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Judge tosses Cleveland police officer’s retaliation lawsuit against city

May 11, 2018 GMT

Judge tosses Cleveland police officer’s retaliation lawsuit against city

CLEVELAND, Ohio — A federal judge dismissed a lawsuit filed by a retired Cleveland police officer who claims he was forced out of his security detail at Cleveland-Hopkins International Airport because he spoke out against the privatizing of airport security at the beginning of Mayor Frank Jackson’s tenure.

U.S. District Judge Sara Lioi on Monday wrote that Christopher Harper did not prove that the city retaliated against him when he was suspended for 30 days in August 2015 for a variety of infractions ranging from inconsistencies on his daily duty report to sleeping on the job.

Harper retired in April 2016.

Harper, who worked at the airport for 14 of his 27 years at the city, said in a 2016 lawsuit against the city and other officials that he was among the most vocal opponents of privatizing security at the airport, an unsuccessful measure the city attempted between 2006 and 2008, at the beginning of Jackson’s administration.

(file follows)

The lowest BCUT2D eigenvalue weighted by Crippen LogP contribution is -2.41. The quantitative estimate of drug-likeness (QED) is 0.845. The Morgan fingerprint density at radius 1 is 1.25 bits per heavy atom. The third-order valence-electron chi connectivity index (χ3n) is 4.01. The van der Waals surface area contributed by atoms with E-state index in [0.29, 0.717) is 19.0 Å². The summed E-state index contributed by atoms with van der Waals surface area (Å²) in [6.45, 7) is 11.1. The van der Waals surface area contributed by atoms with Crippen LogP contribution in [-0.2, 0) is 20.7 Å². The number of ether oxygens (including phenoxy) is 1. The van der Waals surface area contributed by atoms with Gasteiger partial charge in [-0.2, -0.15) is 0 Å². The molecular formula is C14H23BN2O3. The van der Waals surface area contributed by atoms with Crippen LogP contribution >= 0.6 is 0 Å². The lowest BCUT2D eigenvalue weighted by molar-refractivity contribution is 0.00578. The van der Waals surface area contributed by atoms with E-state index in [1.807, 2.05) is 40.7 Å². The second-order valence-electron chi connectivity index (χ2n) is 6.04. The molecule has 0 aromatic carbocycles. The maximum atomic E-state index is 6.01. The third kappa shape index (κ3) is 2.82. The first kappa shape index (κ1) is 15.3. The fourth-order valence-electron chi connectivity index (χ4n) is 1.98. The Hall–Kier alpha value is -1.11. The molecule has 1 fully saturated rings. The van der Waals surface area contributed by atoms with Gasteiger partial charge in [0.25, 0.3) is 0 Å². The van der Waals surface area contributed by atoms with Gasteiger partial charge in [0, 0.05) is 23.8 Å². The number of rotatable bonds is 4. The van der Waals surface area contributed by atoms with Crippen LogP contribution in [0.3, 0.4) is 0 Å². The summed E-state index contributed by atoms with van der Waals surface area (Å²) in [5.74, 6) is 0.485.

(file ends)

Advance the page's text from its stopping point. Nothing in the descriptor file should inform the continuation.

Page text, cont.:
Police officials brought disciplinary charges against him in 2015. Harper said the charges against him were “baseless” but that city officials promised a lenient punishment if he just pleaded no contest to them.

Lioi wrote that “the City has more than sufficiently shown by competent and unrefuted evidence that it had legitimate, non-discriminatory reasons for its actions with respect to Harper, all of which were permitted under the terms of the (union’s collective bargaining agreement) and agreed to by Harper.” She also said he didn’t prove a connection between his discipline and his free speech years before.

Harper also said that four days after his suspension, police Chief Calvin Williams transferred Harper to the Fourth District as retaliation, which forced him to retire in April 2016.

Lioi also wrote that Harper didn’t show that his reassignment was a retaliatory action. She also said Harper said he didn’t show he was treated differently than non-black officers.

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